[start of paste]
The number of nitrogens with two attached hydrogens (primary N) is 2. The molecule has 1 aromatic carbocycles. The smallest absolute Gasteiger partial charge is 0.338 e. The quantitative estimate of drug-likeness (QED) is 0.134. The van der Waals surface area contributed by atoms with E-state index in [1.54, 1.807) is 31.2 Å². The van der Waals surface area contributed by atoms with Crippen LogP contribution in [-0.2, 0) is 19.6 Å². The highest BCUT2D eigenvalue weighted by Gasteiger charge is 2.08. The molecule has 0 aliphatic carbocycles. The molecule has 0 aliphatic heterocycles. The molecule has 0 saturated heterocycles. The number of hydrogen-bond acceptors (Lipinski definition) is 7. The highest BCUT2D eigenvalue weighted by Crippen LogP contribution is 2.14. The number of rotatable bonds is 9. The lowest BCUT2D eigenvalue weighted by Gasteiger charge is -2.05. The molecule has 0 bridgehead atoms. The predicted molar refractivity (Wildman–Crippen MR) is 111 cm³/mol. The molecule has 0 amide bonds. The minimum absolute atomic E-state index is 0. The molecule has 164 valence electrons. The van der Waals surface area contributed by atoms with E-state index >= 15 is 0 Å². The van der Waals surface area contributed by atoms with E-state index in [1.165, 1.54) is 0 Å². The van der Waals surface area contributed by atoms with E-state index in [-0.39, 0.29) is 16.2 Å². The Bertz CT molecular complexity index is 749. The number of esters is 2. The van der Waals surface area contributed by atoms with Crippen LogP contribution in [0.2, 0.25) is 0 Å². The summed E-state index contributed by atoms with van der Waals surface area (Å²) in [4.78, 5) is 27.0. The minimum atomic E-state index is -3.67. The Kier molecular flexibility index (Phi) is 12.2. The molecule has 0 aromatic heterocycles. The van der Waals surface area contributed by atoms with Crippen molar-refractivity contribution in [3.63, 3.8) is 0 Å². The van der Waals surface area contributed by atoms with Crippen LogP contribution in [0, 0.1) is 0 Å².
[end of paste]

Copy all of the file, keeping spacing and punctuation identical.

The number of nitrogens with two attached hydrogens (primary N) is 2. The molecule has 1 aromatic carbocycles. The smallest absolute Gasteiger partial charge is 0.338 e. The quantitative estimate of drug-likeness (QED) is 0.134. The van der Waals surface area contributed by atoms with E-state index in [1.54, 1.807) is 31.2 Å². The van der Waals surface area contributed by atoms with Crippen LogP contribution in [-0.2, 0) is 19.6 Å². The highest BCUT2D eigenvalue weighted by Gasteiger charge is 2.08. The molecule has 0 aliphatic carbocycles. The molecule has 0 aliphatic heterocycles. The molecule has 0 saturated heterocycles. The number of hydrogen-bond acceptors (Lipinski definition) is 7. The highest BCUT2D eigenvalue weighted by Crippen LogP contribution is 2.14. The number of rotatable bonds is 9. The lowest BCUT2D eigenvalue weighted by Gasteiger charge is -2.05. The molecule has 0 bridgehead atoms. The predicted molar refractivity (Wildman–Crippen MR) is 111 cm³/mol. The molecule has 0 amide bonds. The minimum absolute atomic E-state index is 0. The molecule has 164 valence electrons. The van der Waals surface area contributed by atoms with E-state index >= 15 is 0 Å². The van der Waals surface area contributed by atoms with E-state index in [1.165, 1.54) is 0 Å². The van der Waals surface area contributed by atoms with E-state index in [-0.39, 0.29) is 16.2 Å². The Bertz CT molecular complexity index is 749. The number of esters is 2. The van der Waals surface area contributed by atoms with Crippen LogP contribution in [0.2, 0.25) is 0 Å². The summed E-state index contributed by atoms with van der Waals surface area (Å²) in [4.78, 5) is 27.0. The minimum atomic E-state index is -3.67. The Kier molecular flexibility index (Phi) is 12.2. The molecule has 0 aromatic heterocycles. The van der Waals surface area contributed by atoms with Crippen molar-refractivity contribution in [3.63, 3.8) is 0 Å². The van der Waals surface area contributed by atoms with Crippen LogP contribution in [0, 0.1) is 0 Å².